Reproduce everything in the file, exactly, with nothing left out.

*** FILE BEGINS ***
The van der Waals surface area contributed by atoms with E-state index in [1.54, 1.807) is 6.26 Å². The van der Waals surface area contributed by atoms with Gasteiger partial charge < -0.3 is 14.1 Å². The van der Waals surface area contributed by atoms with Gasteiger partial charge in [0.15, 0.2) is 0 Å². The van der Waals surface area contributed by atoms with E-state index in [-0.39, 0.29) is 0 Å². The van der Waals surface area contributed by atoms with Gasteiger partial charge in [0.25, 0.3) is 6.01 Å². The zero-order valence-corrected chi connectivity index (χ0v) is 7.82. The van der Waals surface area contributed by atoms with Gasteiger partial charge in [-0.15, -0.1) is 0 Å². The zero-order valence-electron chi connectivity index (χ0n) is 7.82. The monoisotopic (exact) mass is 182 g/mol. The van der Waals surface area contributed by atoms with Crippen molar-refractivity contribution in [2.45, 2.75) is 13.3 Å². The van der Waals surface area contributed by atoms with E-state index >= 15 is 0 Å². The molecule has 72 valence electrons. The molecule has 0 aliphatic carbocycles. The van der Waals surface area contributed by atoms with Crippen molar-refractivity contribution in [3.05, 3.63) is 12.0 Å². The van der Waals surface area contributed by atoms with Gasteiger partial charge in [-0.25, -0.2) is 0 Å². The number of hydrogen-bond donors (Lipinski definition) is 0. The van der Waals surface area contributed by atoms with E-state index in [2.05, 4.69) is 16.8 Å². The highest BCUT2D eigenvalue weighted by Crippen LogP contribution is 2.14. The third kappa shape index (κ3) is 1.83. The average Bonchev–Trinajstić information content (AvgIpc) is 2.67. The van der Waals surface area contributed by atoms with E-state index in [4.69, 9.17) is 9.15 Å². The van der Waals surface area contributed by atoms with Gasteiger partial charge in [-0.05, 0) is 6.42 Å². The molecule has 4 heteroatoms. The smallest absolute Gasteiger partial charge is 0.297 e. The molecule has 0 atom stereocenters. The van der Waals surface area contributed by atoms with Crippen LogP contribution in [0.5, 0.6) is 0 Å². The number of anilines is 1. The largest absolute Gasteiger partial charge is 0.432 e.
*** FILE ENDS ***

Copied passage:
The van der Waals surface area contributed by atoms with E-state index in [1.54, 1.807) is 6.26 Å². The van der Waals surface area contributed by atoms with Gasteiger partial charge < -0.3 is 14.1 Å². The van der Waals surface area contributed by atoms with Gasteiger partial charge in [0.15, 0.2) is 0 Å². The van der Waals surface area contributed by atoms with E-state index in [-0.39, 0.29) is 0 Å². The van der Waals surface area contributed by atoms with Gasteiger partial charge in [0.25, 0.3) is 6.01 Å². The zero-order valence-corrected chi connectivity index (χ0v) is 7.82. The van der Waals surface area contributed by atoms with Gasteiger partial charge in [-0.15, -0.1) is 0 Å². The zero-order valence-electron chi connectivity index (χ0n) is 7.82. The monoisotopic (exact) mass is 182 g/mol. The van der Waals surface area contributed by atoms with Crippen molar-refractivity contribution in [2.45, 2.75) is 13.3 Å². The van der Waals surface area contributed by atoms with E-state index >= 15 is 0 Å². The molecule has 72 valence electrons. The molecule has 0 aliphatic carbocycles. The van der Waals surface area contributed by atoms with Crippen molar-refractivity contribution in [3.05, 3.63) is 12.0 Å². The van der Waals surface area contributed by atoms with Gasteiger partial charge in [-0.25, -0.2) is 0 Å². The number of hydrogen-bond donors (Lipinski definition) is 0. The van der Waals surface area contributed by atoms with E-state index in [2.05, 4.69) is 16.8 Å². The highest BCUT2D eigenvalue weighted by Crippen LogP contribution is 2.14. The third kappa shape index (κ3) is 1.83. The average Bonchev–Trinajstić information content (AvgIpc) is 2.67. The van der Waals surface area contributed by atoms with E-state index in [4.69, 9.17) is 9.15 Å². The van der Waals surface area contributed by atoms with Gasteiger partial charge in [-0.05, 0) is 6.42 Å². The molecule has 4 heteroatoms. The smallest absolute Gasteiger partial charge is 0.297 e. The molecule has 0 atom stereocenters. The van der Waals surface area contributed by atoms with Crippen LogP contribution in [0.5, 0.6) is 0 Å². The number of anilines is 1. The largest absolute Gasteiger partial charge is 0.432 e.